Looking after your data
You’ve invested a lot of time and effort in creating your data, so keep it safe, both now and for the future.
To 'back-up' data is to make and store copies of your data in more than one location. This means that if one drive or location fails, there are still other copies available. Our guide to back-up explains who is responsible for back-up and how to do it.
Each copy needs to be cared for if you want to keep it long-term - see our guide to preservation for help.
It's tempting to keep everything, but keeping all your files:
- Cost money;
- Makes it more difficult to find the truly important things;
- Means you are liable to a Freedom of Information request for anything you are keeping.
Use our guide to selection to help make good decisions about what is really worth keeping and what can safely be disposed of.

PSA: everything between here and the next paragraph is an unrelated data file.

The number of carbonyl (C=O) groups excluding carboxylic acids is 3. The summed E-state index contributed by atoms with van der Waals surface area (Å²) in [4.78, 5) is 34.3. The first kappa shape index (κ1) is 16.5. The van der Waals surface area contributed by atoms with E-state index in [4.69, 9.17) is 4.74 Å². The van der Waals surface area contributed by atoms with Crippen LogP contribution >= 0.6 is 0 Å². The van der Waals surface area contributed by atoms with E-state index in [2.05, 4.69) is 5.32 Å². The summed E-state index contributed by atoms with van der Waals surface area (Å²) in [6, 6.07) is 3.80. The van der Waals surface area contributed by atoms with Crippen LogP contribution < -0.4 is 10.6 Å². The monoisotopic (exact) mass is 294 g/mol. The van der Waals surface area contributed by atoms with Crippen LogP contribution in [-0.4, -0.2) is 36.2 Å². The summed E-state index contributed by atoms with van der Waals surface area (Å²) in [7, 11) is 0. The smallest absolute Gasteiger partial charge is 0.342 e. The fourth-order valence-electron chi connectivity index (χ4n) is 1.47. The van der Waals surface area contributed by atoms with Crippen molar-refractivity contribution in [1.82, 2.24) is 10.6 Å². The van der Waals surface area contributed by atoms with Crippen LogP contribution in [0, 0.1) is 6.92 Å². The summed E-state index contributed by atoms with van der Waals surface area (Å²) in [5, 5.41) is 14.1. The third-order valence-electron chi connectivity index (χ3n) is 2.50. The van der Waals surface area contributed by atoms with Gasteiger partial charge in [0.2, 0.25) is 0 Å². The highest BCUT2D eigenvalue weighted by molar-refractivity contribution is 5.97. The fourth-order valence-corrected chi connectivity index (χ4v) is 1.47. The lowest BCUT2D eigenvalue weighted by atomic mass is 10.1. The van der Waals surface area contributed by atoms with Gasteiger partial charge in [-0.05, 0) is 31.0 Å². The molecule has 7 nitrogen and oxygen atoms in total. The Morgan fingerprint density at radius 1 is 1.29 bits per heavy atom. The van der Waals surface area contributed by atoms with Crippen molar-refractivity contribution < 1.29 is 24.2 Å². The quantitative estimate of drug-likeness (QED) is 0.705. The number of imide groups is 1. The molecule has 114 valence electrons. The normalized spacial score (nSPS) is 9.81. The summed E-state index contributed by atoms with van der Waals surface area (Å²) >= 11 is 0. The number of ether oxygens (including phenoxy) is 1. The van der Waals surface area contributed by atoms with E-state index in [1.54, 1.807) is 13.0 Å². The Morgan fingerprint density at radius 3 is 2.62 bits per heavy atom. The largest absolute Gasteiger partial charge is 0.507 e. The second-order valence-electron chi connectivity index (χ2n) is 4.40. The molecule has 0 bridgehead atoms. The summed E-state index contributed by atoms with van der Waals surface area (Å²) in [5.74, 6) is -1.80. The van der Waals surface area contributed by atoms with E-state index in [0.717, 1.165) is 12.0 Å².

Depending on the circumstances data may be able to be used and re-used, either by the original researcher or by others in the field. Our guides to accessing your data and sharing your data can help you choose the best ways to collaborate and share your data.
[Back to the top]
Preservation of your data is important because:
- Unlike paper documents, digital materials aren't stable and easy to use after decades;
- Data must be actively managed so they can still be found, understood and used in the future;
- The University and most funders requires researchers to keep their data for 10+ years after creation;